September 9, 2017 @jamestanton

There are intelligent, even clever, ways to think about this problem.

However, in the spirit of Doron Zeilberger (who, by the way, IS very intelligent), I am just going to do a simulation of choosing 4 points on the circle, independently and uniformly randomly, many, many times, and check (= count) how often the center lies in the convex hull of those 4 points.

This, by the way, is very much in the spirit of Jim Tanton’s advice that if you don’t know what to do then just do something (and think about the result).

So … eassy-peasy, right?

But there’s a tiny issue: how do we choose a single point (let alone 4) uniformly randomly from a circle?

What does “uniform” mean in this setting?

Generally, “uniform” in this context is taken to mean that every line element, however small, on the circle gets it’s fair (= expected) share of points in many such choices of a point.

Let’s suppose, for the sake of being concrete and without really losing any generality, we take the circle to be the unit circle centered at the origin in the plane:

The points on the circle can be coordinatized as where , so to uniformly randomly choose a point on the circle we uniformly randomly choose a number .

When we choose 4 points uniformly randomly on the unit circle we can get two geometric objects from these 4 points:

- a polygon, which depends on the order in which the points are chosen;
- the convex hull of the points, which does not depend on the order in which the points are chosen.

The difference is shown in the figures below:

Given 4 points, chosen uniformly and randomly in order, on the unit circle, *Mathematica®* has a neat way of finding the quadrilateral and the convex hull determined by these 4 points, and checking whether the circle center (0,0) lies in either region:

**points = RandomPoint[Circle[], 4]**

**quad = Polygon[points];**

**convexhull = ConvexHullMesh[points];**

**Show[p2, p1, Graphics[quad]]**

**Show[p2, p1, convexhull]**

**RegionMember[quad, {0, 0}]**

**RegionMember[convexhull, {0, 0}]**

We can simulate the choice of 4 uniformly random points on the circle a number of times – say 100,000 – and check how often (0,0) lies in the quadrilateral and in the convex hull.

First we define the simulate function as follows:

**simulate[n0_] := **

** Module[{n = n0, points, quad, convexhull}, SeedRandom[n]; **

** points = RandomPoint[Circle[], 4];**

** quad = Polygon[points];**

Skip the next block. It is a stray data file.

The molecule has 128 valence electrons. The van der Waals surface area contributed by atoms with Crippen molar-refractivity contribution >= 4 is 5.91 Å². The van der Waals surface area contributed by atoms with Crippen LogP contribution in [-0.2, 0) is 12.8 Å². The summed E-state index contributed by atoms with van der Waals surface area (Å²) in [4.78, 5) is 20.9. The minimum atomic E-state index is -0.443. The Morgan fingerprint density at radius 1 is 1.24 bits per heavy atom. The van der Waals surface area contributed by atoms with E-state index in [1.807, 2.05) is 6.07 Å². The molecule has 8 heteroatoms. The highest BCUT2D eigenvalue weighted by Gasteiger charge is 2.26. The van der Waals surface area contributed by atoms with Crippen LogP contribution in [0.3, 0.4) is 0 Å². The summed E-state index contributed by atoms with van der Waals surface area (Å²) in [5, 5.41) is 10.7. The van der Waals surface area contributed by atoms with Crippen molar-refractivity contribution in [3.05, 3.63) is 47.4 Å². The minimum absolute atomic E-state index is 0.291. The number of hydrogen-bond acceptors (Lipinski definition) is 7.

** convexhull = ConvexHullMesh[points];**

** {RegionMember[quad, {0, 0}], RegionMember[convexhull, {0, 0}]}]**

It’s essential to put a re-seeding command inside the definition of the simulate function: without it the function will return the same result every time and will not be a (pseudo) random function.

The *Mathematica®* function **Region Member** checks whether a specified point lies in a given region.

Now we can simulate this 50,000 times, say, and calculate the relative frequency with which (0,0) lies in the quadrilateral and the convex hull:

**upper = 50000;**

**simulations = Table[simulate[n], {n, 1, upper}];**

**N[Length[Cases[simulations, x_ /; x[[1]] == True]]/upper]**

**N[Length[Cases[simulations, x_ /; x[[2]] == True]]/upper]**

with the result:

0.33586

0.50274

I should probably calculate a confidence interval for these estimates, but they are so tantalizingly close to 1/3 and 1/2 respectively, that perhaps it was wise to have thought a bit harder before calculating (sorry Doron!).

Anyway, having calculated we can now think about whether probabilities of 1/3 for the center of the circle being in the random quadrilateral, and 1/2 for being in the random convex hull, are correct and, if so, why.

When I first read Jim Tanton’s tweet I thought he meant *in* *or* *on* the circle : that would mean choosing 4 points uniformly randomly from a unit *disk* centered at (0,0).

The interpretation of uniformly random in this case is a little different: the basic idea is that each area element should receive its fair share of points.

*Mathematica*® does this automatically with **RandomPoint[Disk[], 4], **replacing **RandomPoint[Circle[], 4] **, so I can do the simulation over for the disk and when I do I get the same estimates for the probabilities.

Hmm!?? Should I?

What if I choose 5 points uniformly randomly instead of 4?

What if I choose n points? How does the probability of the polygon with these vertices (in order) containing the center of the circle vary with n? And what about the convex hull?

Surely if n is very large the convex hull is almost the unit disk so the probability of the center lying in the convex hull should get closer to 1 as n increases, shouldn’t it?

Here’s a plot of the approximate probability that the circle center will lie in the convex hull of n points chosen independently and uniformly randomly on the circle, versus n:

Mathematical food for thought.